Now that breaking and steering are complete, we made a holder for the drill and since the servo and the wheel broke so many times during testing, we added an axil to increase the strength.

I decided to make a license plate for the car while we had some down time. We are in the process of spray painting it so the letters can be black.

This is the spray painting process of the license plate. We coated the luan 3 times and let it dry before lasering it. When it is done lasering, the wood should contrast with the black paint to create readable letters.

This is the finished product of the license plate. It turned out perfect.

This was a new addition I added to the car. Don brings coffee every morning so I decided to make cup holders.
I laser cut them to fit the exact dimensions of his coffee cup and added another just incase he brought a friend along for the ride.
The initial gear started to shred so we created a new one out of oak for more strength.

We had to start the transmission basically all over again due to the break.

We continued to fix the gears and reduce slop to create a clean and smooth ride.
We added metal bracket support to reduce slop and this helped significantly.
We created a support for the transmission hold on the lathe. This added extra support so the entire rig doesn't shake as much during the drive.

The battery kept dying very fast, so we made our own 9v source.

We are still working out the kinks with the source of power. The drill continues to overwork itself and we cant drive for long.

Final Stretch

During the last couple weeks we basically just went over the top. We were done with our kart so we added an air cannon to it for fun.
We decided to change our transmission from our previous 3 gear system (left pic) to a one gear direct system (right picture). This switch reduced the slop and increased the stamina of the drill battery and the kart's ride.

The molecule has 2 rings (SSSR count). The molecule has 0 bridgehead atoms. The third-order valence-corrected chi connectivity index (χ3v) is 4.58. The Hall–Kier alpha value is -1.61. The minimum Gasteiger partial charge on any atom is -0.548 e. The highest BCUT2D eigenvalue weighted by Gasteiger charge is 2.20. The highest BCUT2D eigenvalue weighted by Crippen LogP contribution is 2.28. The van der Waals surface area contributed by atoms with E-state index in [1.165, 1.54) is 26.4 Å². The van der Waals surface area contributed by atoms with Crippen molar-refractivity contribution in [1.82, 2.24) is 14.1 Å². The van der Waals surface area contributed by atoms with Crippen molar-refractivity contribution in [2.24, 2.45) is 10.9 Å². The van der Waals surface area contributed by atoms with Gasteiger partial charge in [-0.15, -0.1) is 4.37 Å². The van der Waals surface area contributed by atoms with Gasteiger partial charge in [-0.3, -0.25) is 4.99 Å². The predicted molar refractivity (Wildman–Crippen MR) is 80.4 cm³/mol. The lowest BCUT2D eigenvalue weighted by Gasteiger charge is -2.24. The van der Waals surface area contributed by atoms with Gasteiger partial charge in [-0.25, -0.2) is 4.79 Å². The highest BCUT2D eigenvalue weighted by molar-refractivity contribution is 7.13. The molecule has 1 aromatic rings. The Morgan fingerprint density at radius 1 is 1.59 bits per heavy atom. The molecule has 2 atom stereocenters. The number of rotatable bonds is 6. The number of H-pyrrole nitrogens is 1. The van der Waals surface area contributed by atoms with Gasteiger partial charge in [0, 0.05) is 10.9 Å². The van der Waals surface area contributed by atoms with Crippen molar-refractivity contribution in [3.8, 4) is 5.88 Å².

Colin took it upon himself to make the entire gokart wifi controlled. It took 35 minutes...


Our gokart starts off very strong. It doesn't require any push or momentum.

This was our final test. We angled the gokart so it could go as far as possible without hitting any walls. It reached the end.


Our axil wasn't completely straight during the process of testing, therefore the gokart drove at an angle instead of straight. We had to curve the gokart from the start point so it could reach the maximum drive length.


We had a problem with the teamwork between the driver and the pusher...

This shot was the best thing that happened that day.


Our kart couldn't steer with certain amounts of speed and the entire steering process was stiff and hard to control, especially at high speeds.


The first test did not work very well. Our brake wasn't alined and wasn't tight enough to have friction to stop the wheel.

On the other hand, our gokart is designed to brake on command. It is wifi controlled so we just command a kill switch to the program and it stops instantly.


The brake never really alined with the axil so it was always out of place. The brake also need a ton of force to work efficiently.

In conclusion, our Gokart was out of this league but it was a fun project.